The 1920s marked the true beginning of the urban age in American history. The decade brought new forms of communication, the mass adoption of the automobile, and the start of a long transition to a service economy. This book traces the evolution of our cities from this crucial decade to the late 1980s, when three-quarters of the total population was living in metropolitan areas.
One of the book's central concerns is the changing composition of the urban population. The sources of urban growth are also given careful attention. Abbott looks at the arrangements of ethnic and racial groups within districts and neighborhoods, and at conflict and compromise between groups. The evolution of urban politics is also considered as the author shows how government responds to the problems of our cities.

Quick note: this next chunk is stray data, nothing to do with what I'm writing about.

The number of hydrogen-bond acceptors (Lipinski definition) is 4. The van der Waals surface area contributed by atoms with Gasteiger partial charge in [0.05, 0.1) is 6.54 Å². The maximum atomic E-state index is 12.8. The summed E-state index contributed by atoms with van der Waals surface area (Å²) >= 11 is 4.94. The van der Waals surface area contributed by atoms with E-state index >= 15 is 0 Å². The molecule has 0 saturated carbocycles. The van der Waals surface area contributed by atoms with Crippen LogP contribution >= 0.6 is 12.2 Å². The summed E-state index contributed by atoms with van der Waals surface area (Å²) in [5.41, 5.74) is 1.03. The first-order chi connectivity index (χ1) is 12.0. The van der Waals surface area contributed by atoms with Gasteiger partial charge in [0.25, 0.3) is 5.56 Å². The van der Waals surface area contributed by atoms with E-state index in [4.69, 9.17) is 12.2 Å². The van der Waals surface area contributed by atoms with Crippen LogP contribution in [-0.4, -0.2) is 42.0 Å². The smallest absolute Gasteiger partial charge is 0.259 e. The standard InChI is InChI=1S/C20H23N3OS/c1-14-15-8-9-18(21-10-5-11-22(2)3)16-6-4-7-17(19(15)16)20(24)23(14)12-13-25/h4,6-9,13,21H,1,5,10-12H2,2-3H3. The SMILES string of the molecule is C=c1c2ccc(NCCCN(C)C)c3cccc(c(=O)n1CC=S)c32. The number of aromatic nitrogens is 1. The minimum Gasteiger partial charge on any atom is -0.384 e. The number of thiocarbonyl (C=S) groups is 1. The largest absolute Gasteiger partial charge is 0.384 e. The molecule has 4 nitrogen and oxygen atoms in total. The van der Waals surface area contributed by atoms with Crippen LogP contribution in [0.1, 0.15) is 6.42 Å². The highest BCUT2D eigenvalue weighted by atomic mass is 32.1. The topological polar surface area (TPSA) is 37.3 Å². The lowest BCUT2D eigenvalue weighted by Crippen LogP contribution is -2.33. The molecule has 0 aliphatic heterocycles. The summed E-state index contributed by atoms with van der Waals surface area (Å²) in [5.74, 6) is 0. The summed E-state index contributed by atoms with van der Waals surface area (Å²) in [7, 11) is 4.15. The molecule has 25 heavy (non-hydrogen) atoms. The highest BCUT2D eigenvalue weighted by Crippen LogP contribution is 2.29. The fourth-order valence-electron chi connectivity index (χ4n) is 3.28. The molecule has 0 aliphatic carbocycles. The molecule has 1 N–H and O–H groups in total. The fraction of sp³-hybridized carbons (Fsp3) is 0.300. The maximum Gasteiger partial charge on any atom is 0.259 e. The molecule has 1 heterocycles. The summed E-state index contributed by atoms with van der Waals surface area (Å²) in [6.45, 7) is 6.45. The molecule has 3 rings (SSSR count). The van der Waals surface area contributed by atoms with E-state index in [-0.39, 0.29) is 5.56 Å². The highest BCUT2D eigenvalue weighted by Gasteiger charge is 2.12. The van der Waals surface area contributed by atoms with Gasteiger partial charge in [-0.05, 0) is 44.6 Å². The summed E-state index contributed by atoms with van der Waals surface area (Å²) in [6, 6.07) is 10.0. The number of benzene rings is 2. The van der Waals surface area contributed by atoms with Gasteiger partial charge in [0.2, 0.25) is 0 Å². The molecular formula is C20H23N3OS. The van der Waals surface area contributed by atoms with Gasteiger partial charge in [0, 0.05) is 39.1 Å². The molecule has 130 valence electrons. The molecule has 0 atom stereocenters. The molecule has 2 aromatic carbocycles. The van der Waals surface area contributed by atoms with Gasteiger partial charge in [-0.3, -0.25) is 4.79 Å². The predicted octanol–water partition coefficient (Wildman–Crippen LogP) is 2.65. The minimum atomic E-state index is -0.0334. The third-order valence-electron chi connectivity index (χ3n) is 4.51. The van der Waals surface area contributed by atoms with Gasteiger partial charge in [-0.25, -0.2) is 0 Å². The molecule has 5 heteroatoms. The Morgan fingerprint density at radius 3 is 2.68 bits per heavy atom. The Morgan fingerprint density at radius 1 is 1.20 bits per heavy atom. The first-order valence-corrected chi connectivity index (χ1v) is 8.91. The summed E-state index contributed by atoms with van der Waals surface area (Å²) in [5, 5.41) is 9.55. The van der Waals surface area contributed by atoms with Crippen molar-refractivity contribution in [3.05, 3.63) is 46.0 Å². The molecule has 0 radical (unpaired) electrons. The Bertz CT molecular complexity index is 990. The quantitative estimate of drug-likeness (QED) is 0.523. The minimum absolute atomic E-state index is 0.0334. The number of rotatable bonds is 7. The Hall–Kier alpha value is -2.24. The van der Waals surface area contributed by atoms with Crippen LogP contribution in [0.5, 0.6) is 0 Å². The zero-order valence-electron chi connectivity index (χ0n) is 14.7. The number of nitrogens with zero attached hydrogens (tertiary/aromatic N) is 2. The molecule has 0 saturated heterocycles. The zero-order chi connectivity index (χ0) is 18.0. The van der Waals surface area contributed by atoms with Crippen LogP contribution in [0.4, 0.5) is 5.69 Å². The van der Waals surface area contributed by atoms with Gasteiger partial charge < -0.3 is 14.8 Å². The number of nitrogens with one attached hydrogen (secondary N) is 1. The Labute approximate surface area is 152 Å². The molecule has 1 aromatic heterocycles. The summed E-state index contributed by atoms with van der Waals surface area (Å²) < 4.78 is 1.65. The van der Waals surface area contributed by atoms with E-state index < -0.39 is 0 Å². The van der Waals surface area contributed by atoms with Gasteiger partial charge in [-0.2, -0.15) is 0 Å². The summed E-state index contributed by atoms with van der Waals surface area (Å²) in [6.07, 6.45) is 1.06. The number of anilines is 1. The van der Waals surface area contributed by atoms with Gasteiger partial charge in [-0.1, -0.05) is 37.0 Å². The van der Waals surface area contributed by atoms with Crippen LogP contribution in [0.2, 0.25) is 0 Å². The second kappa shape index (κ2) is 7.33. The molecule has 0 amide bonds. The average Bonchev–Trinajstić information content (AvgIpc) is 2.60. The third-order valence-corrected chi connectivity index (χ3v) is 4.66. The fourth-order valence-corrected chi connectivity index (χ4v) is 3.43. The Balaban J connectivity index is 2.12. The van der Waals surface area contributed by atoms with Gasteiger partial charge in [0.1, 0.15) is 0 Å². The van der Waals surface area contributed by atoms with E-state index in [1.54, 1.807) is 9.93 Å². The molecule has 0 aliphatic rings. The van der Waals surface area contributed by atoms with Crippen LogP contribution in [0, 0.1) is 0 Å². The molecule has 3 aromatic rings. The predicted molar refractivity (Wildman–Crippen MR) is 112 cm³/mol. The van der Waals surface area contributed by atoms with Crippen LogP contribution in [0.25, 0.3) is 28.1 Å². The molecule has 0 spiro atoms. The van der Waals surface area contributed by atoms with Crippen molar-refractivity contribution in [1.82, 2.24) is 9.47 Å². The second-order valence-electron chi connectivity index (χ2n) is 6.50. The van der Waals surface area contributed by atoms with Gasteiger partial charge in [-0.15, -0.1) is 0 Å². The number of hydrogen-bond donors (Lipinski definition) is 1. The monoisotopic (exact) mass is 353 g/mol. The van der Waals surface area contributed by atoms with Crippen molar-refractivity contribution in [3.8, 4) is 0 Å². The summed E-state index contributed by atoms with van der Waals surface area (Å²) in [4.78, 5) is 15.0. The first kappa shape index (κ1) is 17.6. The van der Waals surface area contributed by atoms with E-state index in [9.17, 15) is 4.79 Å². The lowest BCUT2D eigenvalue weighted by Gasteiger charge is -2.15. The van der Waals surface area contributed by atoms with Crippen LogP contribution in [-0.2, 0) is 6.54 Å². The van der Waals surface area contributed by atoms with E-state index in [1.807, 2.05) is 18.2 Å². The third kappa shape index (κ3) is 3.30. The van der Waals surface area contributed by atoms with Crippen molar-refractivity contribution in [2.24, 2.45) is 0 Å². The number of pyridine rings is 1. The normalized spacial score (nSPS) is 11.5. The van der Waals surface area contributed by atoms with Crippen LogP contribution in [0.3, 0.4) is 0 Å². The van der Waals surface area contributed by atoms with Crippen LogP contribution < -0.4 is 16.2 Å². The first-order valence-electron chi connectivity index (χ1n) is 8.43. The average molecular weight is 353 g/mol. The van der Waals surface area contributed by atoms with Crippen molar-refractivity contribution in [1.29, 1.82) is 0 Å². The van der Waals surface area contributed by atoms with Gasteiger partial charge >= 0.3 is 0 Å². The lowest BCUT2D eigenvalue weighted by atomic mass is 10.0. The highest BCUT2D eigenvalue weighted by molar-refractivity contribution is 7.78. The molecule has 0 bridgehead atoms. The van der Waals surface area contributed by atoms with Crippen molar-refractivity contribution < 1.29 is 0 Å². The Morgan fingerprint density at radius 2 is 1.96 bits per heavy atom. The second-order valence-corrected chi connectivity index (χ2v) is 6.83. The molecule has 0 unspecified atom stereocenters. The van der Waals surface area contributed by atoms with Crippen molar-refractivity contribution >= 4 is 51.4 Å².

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Carl Abbott is Professor of Urban Studies and Planning at Portland State University. His most recent books are Frontiers Past and Future: Science Fiction and the American West and Greater Portland: Urban Life and Landscape in the Pacific Northwest. Among earlier books, both The Metropolitan Frontier: Cities in the Modern American West and Political Terrain: Washington, D.C. from Tidewater Town in Global Metropolis have won national awards. His research interests center on the history of city planning and the relationships between urban growth and regional change.
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Book Description Harlan Davidson, 1987. Paperback. Book Condition: New. Bookseller Inventory # DADAX0882958402